ROS1 Gene Rearrangements
ROS proto-oncogene 1 (ROS1) gene rearrangements are more common in patients who are negative for EGFR mutations, KRAS mutations, and ALK rearrangements. The presence of a ROS1 gene rearrangement correlates with responsiveness to ROS1 TKIs. The NCCN recommends ROS1 testing in patients with metastatic nonsquamous NSCLC or NSCLC NOS. FISH is often used to detect ROS1 rearrangements, but may not detect the FIG-ROS1 variant. IHC testing is also available but has lower specificity than other methodologies. Therefore, positive IHC results should be confirmed molecularly or cytogenetically. NGS methodologies may detect ROS1 rearrangements, if appropriately designed.
BRAF mutations at amino acid position 600 (BRAF V600E) have been associated with responsiveness to combined therapy with oral inhibitors of BRAF and MEK. The American Society of Clinical Oncology (ASCO) and NCCN recommend BRAF testing in all patients with advanced lung adenocarcinoma, irrespective of clinical characteristics. Testing methodologies include polymerase chain reaction (PCR), NGS, and Sanger sequencing.
MET Exon 14 Skipping Mutations
MET exon 14 skipping mutations, which include deletions and base substitutions, are more common in patients with adenocarcinomas than in patients with other NSCLC histologies. MET exon 14 skipping mutations have been associated with responsiveness to oral kinase inhibitors that target MET. MET alterations do not usually overlap with EGFR, KRAS, ROS1, and ALK mutations, but MET amplification and MET exon 14 skipping mutations may overlap. The NCCN recommends testing MET exon 14 skipping mutations in patients with metastatic NSCLC. Testing methodologies include NGS and reverse transcriptase PCR (RT-PCR).
RET rearrangements occur between the RET gene and other genes, which may result in RET protein overexpression. The presence of RET rearrangements is correlated with responsiveness to oral kinase inhibitors that target RET. RET rearrangements do not usually overlap with EGFR, KRAS, ROS1, ALK, and MET exon 14 skipping mutations, although evidence suggests that they may rarely overlap with EGFR and KRAS mutations. The NCCN recommends testing for RET rearrangements in patients with metastatic NSCLC. Testing methodologies include FISH, NGS, and RT-PCR.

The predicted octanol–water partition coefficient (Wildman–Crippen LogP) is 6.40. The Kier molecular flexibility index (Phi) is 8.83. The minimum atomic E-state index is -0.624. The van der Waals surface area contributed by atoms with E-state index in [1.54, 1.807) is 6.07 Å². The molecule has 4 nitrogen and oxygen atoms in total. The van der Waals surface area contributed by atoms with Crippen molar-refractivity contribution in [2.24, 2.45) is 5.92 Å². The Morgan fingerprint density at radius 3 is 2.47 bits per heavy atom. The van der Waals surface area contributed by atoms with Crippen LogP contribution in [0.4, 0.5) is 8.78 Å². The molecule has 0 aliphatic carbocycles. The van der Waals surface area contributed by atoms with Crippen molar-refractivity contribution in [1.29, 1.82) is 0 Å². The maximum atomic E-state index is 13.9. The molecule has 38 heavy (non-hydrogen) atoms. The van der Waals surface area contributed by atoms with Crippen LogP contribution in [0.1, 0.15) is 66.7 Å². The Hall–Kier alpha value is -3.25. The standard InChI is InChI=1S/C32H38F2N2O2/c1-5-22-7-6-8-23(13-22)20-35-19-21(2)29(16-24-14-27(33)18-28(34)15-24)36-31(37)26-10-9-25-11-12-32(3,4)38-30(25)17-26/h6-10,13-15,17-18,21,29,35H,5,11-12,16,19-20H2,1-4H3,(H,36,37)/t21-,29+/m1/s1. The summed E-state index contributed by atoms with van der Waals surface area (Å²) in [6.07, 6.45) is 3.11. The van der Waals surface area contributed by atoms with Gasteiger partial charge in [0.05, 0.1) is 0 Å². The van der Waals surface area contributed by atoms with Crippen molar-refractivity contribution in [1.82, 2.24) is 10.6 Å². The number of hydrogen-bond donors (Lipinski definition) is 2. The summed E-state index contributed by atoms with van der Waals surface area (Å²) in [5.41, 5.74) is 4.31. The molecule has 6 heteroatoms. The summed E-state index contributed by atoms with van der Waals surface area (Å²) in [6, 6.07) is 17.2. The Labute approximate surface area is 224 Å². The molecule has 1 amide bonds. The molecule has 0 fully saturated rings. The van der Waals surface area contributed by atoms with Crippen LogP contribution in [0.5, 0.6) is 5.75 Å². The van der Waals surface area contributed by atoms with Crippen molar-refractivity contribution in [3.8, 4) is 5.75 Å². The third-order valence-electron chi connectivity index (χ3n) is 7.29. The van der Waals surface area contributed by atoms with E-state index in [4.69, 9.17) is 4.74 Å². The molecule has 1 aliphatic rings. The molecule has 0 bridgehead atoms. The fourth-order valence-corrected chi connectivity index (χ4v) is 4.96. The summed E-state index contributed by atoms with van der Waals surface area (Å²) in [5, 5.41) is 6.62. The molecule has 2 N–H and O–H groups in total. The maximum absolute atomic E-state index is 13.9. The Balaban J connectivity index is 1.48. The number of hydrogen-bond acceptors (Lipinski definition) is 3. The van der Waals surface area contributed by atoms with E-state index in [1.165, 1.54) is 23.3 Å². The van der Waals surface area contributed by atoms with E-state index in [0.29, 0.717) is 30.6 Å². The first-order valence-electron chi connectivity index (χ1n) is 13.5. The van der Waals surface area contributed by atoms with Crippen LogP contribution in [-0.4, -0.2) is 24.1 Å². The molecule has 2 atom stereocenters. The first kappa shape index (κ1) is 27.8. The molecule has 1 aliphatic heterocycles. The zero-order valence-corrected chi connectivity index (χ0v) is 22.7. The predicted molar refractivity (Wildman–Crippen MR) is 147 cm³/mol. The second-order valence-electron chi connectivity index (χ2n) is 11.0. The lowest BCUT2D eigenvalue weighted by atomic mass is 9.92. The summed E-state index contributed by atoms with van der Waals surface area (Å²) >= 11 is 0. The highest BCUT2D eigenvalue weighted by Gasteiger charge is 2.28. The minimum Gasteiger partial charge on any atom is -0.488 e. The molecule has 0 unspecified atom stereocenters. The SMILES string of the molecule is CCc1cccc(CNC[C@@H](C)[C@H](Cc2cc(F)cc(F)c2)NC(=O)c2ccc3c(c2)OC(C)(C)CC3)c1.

The presence of a KRAS mutation, considered a prognostic biomarker, suggests poor survival for patients with NSCLC and is associated with reduced responsiveness to EGFR TKI therapy. EGFR, KRAS, ROS1, and ALK genetic alterations do not usually overlap. Therefore, the presence of a KRAS mutation suggests that patients may not benefit from further testing. Targeted therapy is not currently available for patients with KRAS mutations, although immune checkpoint inhibitors appear to be effective.
PD-L1 Expression Testing
Testing for PD-L1 expression levels by IHC is recommended before first-line treatment in patients with metastatic NSCLC to assess whether PD-1 or PD-L1 inhibitors are a treatment option. Refer to the ARUP Consult PD-L1 Testing topic for the most up-to-date testing recommendations.
Therapy Resistance Testing
Patients can develop resistance to therapy. For example, the EGFR T790M mutation is associated with acquired resistance to EGFR TKI therapy. Therefore, patients with an underlying EGFR sensitizing mutation who have been treated with an EGFR TKI should undergo high-sensitivity testing for EGFR T790M. The presence of a T790M mutation suggests that a patient may benefit from third-generation EGFR TKI therapy. If there is no evidence of a T790M mutation, testing for alternate mechanisms of resistance, such as MET or ERBB2 amplification, may be considered to direct patients to alternative therapies. There is currently insufficient evidence to support routine secondary ALK mutation testing in patients who have relapsed after initial response to ALK inhibitor therapy.
ARUP Laboratory Tests
Polymerase Chain Reaction/Pyrosequencing/Immunohistochemistry
Components: EGFR mutations (pyrosequencing), and ALK and ROS1 translocations (IHC)
Polymerase Chain Reaction/Pyrosequencing
Polymerase Chain Reaction/Pyrosequencing/Immunohistochemistry
Components: KRAS and EGFR mutations (pyrosequencing), and ALK and ROS1 fusion proteins (IHC)
Immunohistochemistry/Fluorescence in situ Hybridization
Polymerase Chain Reaction
Polymerase Chain Reaction
Kalemkerian GP, Narula N, Kennedy EB, et al. Molecular testing guideline for the selection of patients with lung cancer for treatment with targeted tyrosine kinase inhibitors: American Society of Clinical Oncology endorsement of the College of American Pathologists/International Association for the Study of Lung Cancer/Association for Molecular Pathology clinical practice guideline update. J Clin Oncol. 2018;36(9):911-919.